Vacuolar protein sorting 10 protein (VPS10P) domain receptors are a specialized class of type-1 transmembrane receptors that sort target proteins between cell surface and intracellular compartments, defining endocytic and secretory capacities of cells. Mammalian members of the gene family encompass the sorting protein-related receptor with A-type repeats (SORLA), sortilin, as well as sortilin-related receptors CNS expressed (SORCS)-1, -2, and -3 (Figure 1A) Hermey (2009); Malik and Willnow (2020). In line with prominent expression of VPS10P domain receptors in the central and peripheral nervous systems, these receptors have been implicated in multiple psychiatric and neurodegenerative disorders. Among others, SORCS1, -2 and -3 have been identified as risk genes for bipolar disorder, attention deficit hyperactivity disorder (ADHD), autism, and schizophrenia (Baum et al., 2008; Christoforou et al., 2011; Lionel et al., 2011; Alemany et al., 2015). SORLA and sortilin are genetically associated with age-related neurodegeneration in Alzheimer’s disease (AD) (Rogaeva et al., 2007; Lambert et al., 2013; Bellenguez et al., 2022) and frontotemporal dementia (FTD) (Carrasquillo et al., 2010). The importance of VPS10P domain receptors as therapeutic targets for brain disorders is underscored by clinical trials applying sortilin antagonists for the treatment of FTD (https://www.alzforum.org/therapeutics/latozinemab).

FIGURE 1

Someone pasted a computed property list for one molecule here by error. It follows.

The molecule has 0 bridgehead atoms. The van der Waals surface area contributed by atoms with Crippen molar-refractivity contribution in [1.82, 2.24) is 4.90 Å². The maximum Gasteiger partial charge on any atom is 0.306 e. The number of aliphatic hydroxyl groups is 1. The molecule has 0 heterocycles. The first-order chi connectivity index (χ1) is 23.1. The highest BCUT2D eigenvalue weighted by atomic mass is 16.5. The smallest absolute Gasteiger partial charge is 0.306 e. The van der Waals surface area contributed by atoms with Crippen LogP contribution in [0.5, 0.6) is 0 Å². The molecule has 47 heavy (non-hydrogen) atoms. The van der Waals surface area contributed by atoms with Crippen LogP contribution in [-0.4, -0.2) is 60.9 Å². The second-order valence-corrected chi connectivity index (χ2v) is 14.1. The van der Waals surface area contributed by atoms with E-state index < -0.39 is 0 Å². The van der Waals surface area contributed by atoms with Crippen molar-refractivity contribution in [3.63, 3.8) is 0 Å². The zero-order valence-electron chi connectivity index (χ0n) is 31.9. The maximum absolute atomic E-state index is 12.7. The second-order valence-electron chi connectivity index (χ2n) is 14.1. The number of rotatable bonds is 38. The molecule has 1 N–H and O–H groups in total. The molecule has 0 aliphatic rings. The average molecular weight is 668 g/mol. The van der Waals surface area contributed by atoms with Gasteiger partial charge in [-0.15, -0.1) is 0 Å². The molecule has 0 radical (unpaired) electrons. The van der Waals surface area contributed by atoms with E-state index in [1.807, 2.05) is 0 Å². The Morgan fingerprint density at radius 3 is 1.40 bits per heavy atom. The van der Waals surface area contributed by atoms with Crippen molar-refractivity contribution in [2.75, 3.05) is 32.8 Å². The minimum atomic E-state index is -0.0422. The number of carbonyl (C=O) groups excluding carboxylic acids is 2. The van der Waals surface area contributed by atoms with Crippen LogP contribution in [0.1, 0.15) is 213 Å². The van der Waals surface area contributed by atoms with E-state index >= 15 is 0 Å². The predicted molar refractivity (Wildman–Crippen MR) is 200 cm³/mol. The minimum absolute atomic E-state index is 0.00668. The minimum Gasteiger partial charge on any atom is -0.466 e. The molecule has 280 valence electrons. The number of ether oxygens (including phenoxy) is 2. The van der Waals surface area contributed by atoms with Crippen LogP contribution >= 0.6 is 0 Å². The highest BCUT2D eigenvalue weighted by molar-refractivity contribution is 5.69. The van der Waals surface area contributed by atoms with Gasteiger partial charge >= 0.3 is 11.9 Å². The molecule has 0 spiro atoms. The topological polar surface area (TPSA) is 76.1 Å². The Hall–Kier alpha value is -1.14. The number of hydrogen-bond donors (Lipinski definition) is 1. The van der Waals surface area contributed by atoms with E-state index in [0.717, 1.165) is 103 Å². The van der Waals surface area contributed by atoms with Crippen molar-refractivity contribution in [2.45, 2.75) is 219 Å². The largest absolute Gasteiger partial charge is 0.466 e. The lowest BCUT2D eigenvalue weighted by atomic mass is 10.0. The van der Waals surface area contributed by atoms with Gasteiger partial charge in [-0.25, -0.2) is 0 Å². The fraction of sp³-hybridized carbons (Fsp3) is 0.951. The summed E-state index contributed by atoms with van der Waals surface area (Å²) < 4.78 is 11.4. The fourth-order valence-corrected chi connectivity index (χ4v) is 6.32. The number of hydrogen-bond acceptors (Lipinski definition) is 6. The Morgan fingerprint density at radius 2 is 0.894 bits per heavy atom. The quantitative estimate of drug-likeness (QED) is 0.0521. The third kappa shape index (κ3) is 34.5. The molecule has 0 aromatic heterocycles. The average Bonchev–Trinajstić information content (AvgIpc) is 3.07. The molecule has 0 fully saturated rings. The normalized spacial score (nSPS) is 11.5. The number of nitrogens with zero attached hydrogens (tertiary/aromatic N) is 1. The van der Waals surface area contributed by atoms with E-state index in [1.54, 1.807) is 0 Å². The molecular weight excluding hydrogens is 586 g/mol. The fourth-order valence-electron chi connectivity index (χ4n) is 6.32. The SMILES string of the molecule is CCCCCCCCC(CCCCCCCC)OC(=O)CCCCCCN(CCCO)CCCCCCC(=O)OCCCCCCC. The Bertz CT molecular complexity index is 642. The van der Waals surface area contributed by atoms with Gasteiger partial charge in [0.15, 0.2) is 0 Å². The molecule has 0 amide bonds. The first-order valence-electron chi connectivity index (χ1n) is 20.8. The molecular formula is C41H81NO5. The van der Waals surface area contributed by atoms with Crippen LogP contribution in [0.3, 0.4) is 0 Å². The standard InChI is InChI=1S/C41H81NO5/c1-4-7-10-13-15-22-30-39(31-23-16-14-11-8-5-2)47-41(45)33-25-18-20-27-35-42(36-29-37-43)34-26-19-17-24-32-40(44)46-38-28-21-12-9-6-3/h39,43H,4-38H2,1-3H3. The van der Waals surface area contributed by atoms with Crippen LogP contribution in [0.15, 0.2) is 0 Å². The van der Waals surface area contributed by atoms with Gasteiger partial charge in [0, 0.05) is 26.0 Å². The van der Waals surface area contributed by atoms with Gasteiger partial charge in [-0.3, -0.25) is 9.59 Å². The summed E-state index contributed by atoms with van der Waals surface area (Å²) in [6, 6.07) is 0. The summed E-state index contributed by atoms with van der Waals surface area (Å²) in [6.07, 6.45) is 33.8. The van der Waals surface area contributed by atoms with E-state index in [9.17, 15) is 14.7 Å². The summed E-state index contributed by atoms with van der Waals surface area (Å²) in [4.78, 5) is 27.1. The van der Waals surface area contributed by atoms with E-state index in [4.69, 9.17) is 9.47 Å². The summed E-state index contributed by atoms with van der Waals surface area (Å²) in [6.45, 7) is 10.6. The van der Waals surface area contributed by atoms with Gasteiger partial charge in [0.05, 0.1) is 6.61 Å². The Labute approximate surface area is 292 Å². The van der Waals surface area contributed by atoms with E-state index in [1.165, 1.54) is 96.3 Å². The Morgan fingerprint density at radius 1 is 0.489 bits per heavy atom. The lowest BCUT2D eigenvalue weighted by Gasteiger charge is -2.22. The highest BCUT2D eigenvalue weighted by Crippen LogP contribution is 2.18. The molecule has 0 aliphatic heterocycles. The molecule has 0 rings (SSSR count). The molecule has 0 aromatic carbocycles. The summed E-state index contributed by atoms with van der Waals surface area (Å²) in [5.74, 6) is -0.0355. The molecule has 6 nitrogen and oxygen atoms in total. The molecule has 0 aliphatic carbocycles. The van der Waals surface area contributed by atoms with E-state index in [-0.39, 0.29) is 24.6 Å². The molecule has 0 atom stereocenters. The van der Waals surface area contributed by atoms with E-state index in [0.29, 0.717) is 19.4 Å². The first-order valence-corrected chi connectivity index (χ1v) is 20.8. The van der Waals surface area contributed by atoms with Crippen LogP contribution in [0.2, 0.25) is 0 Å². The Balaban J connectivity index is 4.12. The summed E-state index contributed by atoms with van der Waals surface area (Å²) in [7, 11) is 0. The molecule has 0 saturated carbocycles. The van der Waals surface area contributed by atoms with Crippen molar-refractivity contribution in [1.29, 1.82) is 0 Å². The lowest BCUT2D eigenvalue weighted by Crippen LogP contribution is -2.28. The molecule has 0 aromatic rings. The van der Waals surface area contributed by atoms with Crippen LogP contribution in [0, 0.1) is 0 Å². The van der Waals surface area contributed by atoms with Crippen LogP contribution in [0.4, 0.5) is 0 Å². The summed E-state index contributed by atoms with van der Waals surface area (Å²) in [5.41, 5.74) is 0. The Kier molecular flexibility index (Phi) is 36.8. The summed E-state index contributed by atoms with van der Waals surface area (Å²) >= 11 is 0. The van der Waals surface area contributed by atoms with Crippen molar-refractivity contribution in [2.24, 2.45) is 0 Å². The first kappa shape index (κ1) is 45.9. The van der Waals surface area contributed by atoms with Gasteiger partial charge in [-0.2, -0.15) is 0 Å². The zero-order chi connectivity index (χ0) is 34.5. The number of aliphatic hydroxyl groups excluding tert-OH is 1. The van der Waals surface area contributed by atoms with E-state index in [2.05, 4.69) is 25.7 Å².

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FIGURE 1. Human cerebral organoids as model system to study VPS10P domain receptors (A) Structural organization of the mammalian VPS10P domain receptors sorting protein-related receptor with A-type repeats (SORLA), sortilin, as well as sortilin-related receptors CNS expressed (SORCS) -1, -2, and -3. These type-1 transmembrane proteins share a common vacuolar protein sorting 10 protein (VPS10P) domain that constitutes the main ligand binding site. Their ectodomains may harbor additional protein modules involved in protein-protein interactions. Their cytoplasmic tails contain binding motifs for sorting adaptors directing trafficking of the receptors between cell surface and intracellular compartments. For reasons of simplicity, all receptors are depicted as monomers. However, active forms of SORCS1, -2, -3 likely constitute homodimers, whereas sortilin transiently dimerizes in endosomes to discharge its ligands. Active SORCS1 exists as membrane-bound full-length receptor (version a) and as secreted ectodomain (version b). SORCS2 is found as single- (version a) and as proteolytically cleaved two-chain variants (version b) that each carry distinct receptor functions. (B) The timeline for differentiation of human induced pluripotent stem cells (hiPSCs) into cerebral organoids is given. The appearance of exemplary organoids at the indicated timepoints is shown in brightfield images below. EB, embryoid body. Scale bars: 100 μm or 200 µm (for day 60 and 100).